A year at Marshywood is brought to life by the narration of Lucy Stone. She provided a myriad of original voices for the characters that were differentiated enough to easily tell who was speaking. Stone provided fluid storytelling and kept the listener immersed in the story,

My thanks to NEtGalley and Ark &Wyndom Publishing for the ALC of this book in exchange for my honest review

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Marina did a fantastic job of writing a beautiful English country romance while touching of some more serious issue for its time.

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I really enjoyed this story for the most part, as it addressed issues of race and topics of love, but it honestly really sucked to see that our MC was in love with a young smart black man and ultimately her racist mom gets what she wants and ends up with the mediocre white dude.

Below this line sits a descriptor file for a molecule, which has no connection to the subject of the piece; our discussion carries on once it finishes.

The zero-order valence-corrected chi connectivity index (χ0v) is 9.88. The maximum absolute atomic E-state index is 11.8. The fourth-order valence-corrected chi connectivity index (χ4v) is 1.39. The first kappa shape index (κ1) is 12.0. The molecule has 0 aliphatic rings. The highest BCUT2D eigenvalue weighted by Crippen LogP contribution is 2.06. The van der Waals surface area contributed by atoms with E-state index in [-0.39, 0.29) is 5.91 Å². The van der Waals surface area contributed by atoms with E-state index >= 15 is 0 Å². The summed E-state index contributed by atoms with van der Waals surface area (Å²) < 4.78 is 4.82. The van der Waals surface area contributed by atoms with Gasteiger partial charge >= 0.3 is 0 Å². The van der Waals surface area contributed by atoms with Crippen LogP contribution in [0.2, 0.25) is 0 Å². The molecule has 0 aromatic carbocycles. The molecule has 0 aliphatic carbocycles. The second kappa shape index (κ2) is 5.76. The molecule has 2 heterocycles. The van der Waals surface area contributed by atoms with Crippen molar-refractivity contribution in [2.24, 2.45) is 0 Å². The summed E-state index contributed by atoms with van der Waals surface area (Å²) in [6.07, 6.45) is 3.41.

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Probably my second favorite read of 2024 so far. I have read 12 books so that is a good thing. I enjoy it immensly. I have recommended it to my mother and my friends that all read! It is a nice easy read.

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This book was so slow at times and the characters felt so boring , but I thought it had potential. It was still a interesting book and I was intrigued with culture at that time.

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What a wonderful cozy story. A Year at Marchywood by MarinaMcLune and narrated by Lucy Scott was such a heartwarming story. The narrator did a wonderful job making the characters come to life throughout this romantic novel. Engagements, charming gentlemen a beautiful ring chosen by another woman- this book has it all.